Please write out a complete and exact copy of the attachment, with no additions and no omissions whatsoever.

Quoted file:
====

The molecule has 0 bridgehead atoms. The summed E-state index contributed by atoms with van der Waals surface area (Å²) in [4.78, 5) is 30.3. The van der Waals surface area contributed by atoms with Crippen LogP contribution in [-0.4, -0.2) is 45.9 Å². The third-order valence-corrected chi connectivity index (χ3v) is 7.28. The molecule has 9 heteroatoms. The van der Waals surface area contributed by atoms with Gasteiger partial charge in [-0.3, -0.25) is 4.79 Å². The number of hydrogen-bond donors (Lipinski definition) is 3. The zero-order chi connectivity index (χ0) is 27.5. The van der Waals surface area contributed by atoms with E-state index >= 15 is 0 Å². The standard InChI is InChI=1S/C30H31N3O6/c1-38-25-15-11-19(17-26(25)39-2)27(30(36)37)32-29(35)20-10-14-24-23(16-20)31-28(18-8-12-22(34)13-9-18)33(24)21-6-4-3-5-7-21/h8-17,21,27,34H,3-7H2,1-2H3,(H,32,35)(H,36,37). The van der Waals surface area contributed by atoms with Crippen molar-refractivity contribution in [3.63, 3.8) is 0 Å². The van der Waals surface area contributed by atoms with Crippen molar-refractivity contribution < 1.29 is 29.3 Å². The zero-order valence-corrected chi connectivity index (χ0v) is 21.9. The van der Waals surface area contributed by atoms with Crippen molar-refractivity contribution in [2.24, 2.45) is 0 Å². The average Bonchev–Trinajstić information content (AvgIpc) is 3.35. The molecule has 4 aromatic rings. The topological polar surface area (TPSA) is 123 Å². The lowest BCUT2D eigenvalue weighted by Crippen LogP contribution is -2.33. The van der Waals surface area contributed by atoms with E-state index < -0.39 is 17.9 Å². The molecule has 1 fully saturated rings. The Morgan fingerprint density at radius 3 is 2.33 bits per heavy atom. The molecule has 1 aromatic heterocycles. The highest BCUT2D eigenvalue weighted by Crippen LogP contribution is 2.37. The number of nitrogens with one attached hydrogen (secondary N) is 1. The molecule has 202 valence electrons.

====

The molecule has 0 bridgehead atoms. The summed E-state index contributed by atoms with van der Waals surface area (Å²) in [4.78, 5) is 30.3. The van der Waals surface area contributed by atoms with Crippen LogP contribution in [-0.4, -0.2) is 45.9 Å². The third-order valence-corrected chi connectivity index (χ3v) is 7.28. The molecule has 9 heteroatoms. The van der Waals surface area contributed by atoms with Gasteiger partial charge in [-0.3, -0.25) is 4.79 Å². The number of hydrogen-bond donors (Lipinski definition) is 3. The zero-order chi connectivity index (χ0) is 27.5. The van der Waals surface area contributed by atoms with E-state index >= 15 is 0 Å². The standard InChI is InChI=1S/C30H31N3O6/c1-38-25-15-11-19(17-26(25)39-2)27(30(36)37)32-29(35)20-10-14-24-23(16-20)31-28(18-8-12-22(34)13-9-18)33(24)21-6-4-3-5-7-21/h8-17,21,27,34H,3-7H2,1-2H3,(H,32,35)(H,36,37). The van der Waals surface area contributed by atoms with Crippen molar-refractivity contribution in [3.63, 3.8) is 0 Å². The van der Waals surface area contributed by atoms with Crippen molar-refractivity contribution < 1.29 is 29.3 Å². The zero-order valence-corrected chi connectivity index (χ0v) is 21.9. The van der Waals surface area contributed by atoms with Crippen molar-refractivity contribution in [2.24, 2.45) is 0 Å². The average Bonchev–Trinajstić information content (AvgIpc) is 3.35. The molecule has 4 aromatic rings. The topological polar surface area (TPSA) is 123 Å². The lowest BCUT2D eigenvalue weighted by Crippen LogP contribution is -2.33. The van der Waals surface area contributed by atoms with E-state index < -0.39 is 17.9 Å². The molecule has 1 fully saturated rings. The Morgan fingerprint density at radius 3 is 2.33 bits per heavy atom. The molecule has 1 aromatic heterocycles. The highest BCUT2D eigenvalue weighted by Crippen LogP contribution is 2.37. The number of nitrogens with one attached hydrogen (secondary N) is 1. The molecule has 202 valence electrons.